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How many of you saw this title and thought, “Oh no, now what?” Or did you open it with excitement at what new and exciting thing is coming our way? I am definitely of the latter. I have always liked change. I was the little girl that rearranged her bedroom every couple of weeks, because changing things up is fun and new. My husband is the former. He once said to me, “I’ve had the same home, same wife, same job for the past 29 years. I will let you know when I am not happy with one of them.” He says it with a grin, but he really does not like change! To him, painting in a home should only need done once. Meanwhile, every few years I am ready for a new color. Do you know where you fit when faced with a change? We all fit somewhere on the change continuum. Some of us aren’t fans, but we adjust okay. Some thrive, others get hives.

The idea for this blog came to me when people at the board were lamenting about change. As humans, we typically only like change when it positively impacts us or we wanted it to happen. A new home, new baby, or winning the lottery are changes we want to happen, so we are good with them. The other kind – change forced on us – is generally much harder to accept. After I had a conversation with someone who was not too fond of some changes in the past three years, I really got to thinking about it. I could not believe how many quotes on change I could find. This was one I found while flipping through a magazine. The actor Alan Alda said, “I only have three minutes, so I’m going to give you the secret of life: Adapt, adjust, revise. Because the only thing you can be sure of is that everything is going to change.”

Maybe no truer words were ever spoken.

Individuals we serve passing away was the start of this blog in January. Then tons of things hit me, and here I am finishing it July 3rd. Sad, I know. In the meantime, things changed. Our Good Life team just shared a lesson on change during our department meeting. They used one of the quotes that hangs in my office: “Change is inevitable. Growth is optional.” I heard that many years ago at a training, and I never forgot it.

Back to the reason for the blog in January. We had another tough year of loss. We lost 22 people in 2018. (So far in 2019, 6 have passed away.) We serve around 900 annually. Statewide, I learned that 1,040 individuals in the DD system passed away, and 93,290 are served annually. So we lost 24%, which is more than double the state average. It doesn’t just feel like a high number, it is a high number! I think watching others grieve this past year taught me again that death is one of the hardest changes we will ever face.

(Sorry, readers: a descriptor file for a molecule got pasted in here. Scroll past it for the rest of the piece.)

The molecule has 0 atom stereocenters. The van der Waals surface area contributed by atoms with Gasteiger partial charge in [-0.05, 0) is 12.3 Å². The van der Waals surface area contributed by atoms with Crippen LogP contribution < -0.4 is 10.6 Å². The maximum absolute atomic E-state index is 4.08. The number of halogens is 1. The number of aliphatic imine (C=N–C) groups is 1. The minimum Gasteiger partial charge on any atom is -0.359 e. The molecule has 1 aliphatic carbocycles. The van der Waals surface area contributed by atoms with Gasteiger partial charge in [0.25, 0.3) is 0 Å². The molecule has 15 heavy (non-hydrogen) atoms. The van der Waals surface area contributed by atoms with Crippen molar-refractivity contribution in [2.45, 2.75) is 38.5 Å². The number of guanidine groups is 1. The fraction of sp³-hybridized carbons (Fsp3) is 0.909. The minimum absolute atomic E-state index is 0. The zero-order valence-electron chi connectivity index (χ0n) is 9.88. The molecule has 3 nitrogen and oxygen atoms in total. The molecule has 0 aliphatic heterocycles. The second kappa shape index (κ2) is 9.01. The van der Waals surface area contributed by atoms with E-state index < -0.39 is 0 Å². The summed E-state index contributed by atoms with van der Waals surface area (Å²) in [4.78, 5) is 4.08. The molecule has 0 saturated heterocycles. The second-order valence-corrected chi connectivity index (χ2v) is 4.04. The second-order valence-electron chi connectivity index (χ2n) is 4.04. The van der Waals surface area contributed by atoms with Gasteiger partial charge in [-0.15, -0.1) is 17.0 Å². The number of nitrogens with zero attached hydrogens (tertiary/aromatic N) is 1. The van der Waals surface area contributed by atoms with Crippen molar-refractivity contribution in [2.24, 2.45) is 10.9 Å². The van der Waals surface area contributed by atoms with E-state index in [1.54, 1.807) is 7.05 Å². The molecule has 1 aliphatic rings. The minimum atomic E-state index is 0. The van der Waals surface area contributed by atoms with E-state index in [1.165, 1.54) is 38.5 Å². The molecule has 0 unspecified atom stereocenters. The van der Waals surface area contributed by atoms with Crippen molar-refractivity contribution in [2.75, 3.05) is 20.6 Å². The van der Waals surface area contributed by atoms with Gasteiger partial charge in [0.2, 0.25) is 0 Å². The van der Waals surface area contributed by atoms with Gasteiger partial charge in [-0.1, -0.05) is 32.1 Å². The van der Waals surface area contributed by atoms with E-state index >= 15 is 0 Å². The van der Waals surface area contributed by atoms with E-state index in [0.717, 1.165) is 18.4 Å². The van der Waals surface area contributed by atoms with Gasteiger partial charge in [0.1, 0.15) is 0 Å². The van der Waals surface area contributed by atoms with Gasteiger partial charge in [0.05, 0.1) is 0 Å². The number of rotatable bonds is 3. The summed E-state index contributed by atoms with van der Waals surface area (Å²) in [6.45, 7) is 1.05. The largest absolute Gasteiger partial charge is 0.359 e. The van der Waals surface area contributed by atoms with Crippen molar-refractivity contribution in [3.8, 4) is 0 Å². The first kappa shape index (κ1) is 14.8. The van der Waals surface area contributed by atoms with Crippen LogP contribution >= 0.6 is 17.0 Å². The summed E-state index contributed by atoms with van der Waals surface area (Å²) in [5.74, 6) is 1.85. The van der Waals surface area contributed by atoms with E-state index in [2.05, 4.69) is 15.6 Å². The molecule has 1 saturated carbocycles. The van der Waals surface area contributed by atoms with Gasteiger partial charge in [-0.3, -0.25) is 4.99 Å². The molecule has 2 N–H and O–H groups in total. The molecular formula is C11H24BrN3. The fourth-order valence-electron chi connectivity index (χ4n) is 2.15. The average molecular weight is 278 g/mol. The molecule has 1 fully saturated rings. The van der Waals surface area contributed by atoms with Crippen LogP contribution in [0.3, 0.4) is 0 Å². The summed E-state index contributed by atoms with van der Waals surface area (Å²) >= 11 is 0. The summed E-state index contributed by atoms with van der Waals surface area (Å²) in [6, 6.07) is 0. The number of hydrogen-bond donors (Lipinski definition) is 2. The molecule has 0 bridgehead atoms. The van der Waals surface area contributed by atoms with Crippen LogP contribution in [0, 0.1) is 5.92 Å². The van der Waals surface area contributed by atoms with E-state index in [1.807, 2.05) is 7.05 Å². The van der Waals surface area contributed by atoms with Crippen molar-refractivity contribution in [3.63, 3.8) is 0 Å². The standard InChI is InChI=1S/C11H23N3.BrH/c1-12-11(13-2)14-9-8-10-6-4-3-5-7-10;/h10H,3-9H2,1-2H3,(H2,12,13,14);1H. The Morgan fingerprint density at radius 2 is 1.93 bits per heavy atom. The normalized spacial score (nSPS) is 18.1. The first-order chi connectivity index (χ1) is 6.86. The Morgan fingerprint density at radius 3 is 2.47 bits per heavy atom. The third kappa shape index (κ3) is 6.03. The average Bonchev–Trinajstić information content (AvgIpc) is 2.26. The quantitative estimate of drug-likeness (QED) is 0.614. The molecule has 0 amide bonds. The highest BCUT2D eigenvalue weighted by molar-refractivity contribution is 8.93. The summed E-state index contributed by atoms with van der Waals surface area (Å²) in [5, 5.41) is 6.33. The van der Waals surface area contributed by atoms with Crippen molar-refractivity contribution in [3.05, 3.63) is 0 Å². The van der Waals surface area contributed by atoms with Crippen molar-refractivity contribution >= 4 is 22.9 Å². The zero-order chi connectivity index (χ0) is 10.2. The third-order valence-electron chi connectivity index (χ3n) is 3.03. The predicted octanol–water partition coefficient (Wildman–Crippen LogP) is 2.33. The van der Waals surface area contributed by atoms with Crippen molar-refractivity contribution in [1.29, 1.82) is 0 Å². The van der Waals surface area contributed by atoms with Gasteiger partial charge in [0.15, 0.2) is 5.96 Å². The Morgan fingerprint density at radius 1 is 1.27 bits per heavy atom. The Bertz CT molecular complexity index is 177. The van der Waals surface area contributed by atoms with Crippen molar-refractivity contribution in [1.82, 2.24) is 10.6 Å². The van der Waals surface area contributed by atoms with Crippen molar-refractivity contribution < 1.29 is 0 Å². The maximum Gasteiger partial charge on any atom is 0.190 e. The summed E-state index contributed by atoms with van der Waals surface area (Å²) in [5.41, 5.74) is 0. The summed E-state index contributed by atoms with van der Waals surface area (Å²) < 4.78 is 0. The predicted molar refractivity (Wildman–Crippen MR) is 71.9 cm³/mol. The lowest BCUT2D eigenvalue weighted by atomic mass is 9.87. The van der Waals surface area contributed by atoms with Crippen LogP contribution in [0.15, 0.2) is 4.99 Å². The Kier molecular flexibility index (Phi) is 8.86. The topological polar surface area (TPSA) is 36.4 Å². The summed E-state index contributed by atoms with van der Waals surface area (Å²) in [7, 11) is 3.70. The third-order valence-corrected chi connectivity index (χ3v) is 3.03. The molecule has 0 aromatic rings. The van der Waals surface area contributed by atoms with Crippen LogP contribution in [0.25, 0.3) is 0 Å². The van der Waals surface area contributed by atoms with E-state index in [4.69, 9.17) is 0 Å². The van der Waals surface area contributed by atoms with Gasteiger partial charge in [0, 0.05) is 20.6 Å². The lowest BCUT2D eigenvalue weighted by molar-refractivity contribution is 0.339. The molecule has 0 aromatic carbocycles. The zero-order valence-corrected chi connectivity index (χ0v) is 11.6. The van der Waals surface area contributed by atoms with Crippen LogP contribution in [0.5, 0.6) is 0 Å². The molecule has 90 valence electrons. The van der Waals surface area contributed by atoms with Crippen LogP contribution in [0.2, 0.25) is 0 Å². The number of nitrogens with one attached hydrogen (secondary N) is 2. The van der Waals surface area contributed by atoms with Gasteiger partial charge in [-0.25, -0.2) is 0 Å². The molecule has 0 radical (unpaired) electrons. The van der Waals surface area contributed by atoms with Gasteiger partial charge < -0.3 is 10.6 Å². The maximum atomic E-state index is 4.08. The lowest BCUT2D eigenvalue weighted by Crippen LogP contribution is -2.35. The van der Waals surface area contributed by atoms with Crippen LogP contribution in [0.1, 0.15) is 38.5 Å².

We also faced other changes that were tough. Long-time staff retiring, staff moving on to new jobs, changes in processes at the agency…you get the idea.

“Be not afraid of growing slowly, be afraid of standing still.”

We work in a field that is constantly changing. All jobs change; however, some are slightly more stable. When tax codes change, accounting principles stay fairly stable. Stamp prices change, but delivering mail is about the same every day.

This is not true in what we do.

It changes.

Sometimes so fast we can’t keep up. For example, the Early Intervention team is working through new forms that were mandated to start on July 1. The Service & Support Associates have had so many staffing and caseload changes in the past six months that they have to keep meeting new people we serve and picking up where someone else left off. That is tough. Many of the jobs at the board are this way – some calls we get just ruin an otherwise good day.

Already in 2019, we’ve seen a big change in state leadership, as there’s a new Director of the Ohio Department of Developmental Disabilities. Jeff Davis has a long career in the field of DD and is now the chief change maker for our whole field in Ohio. Locally, we started off the year with a big change. We ended a long-time program called Family Support Services and started a new program called Individual Support Services. We have had three retirements of long time staff: Amy Werking, Lori Sullivan, and Vicki Ludwick. These ladies contributed so much over their many years here. Retirement is a change many of us look forward to, but it is still a big change. I am always glad when we see a retiree working or volunteering in the field again. Another change is what is happening to our parking lots. When it is all completed, guests and visitors will park out front and come in through the secure doors at Marimor School. Safety is a big change in the world of school operations. We anticipate maybe five to six new staff members in the next few months. Hang with us…we know change can be hard. If you need help adjusting, let us know and we will do all we can. I admire the resiliency our staff members show with all the change. One last quote…

“If nothing ever changed, there would be no butterflies.”


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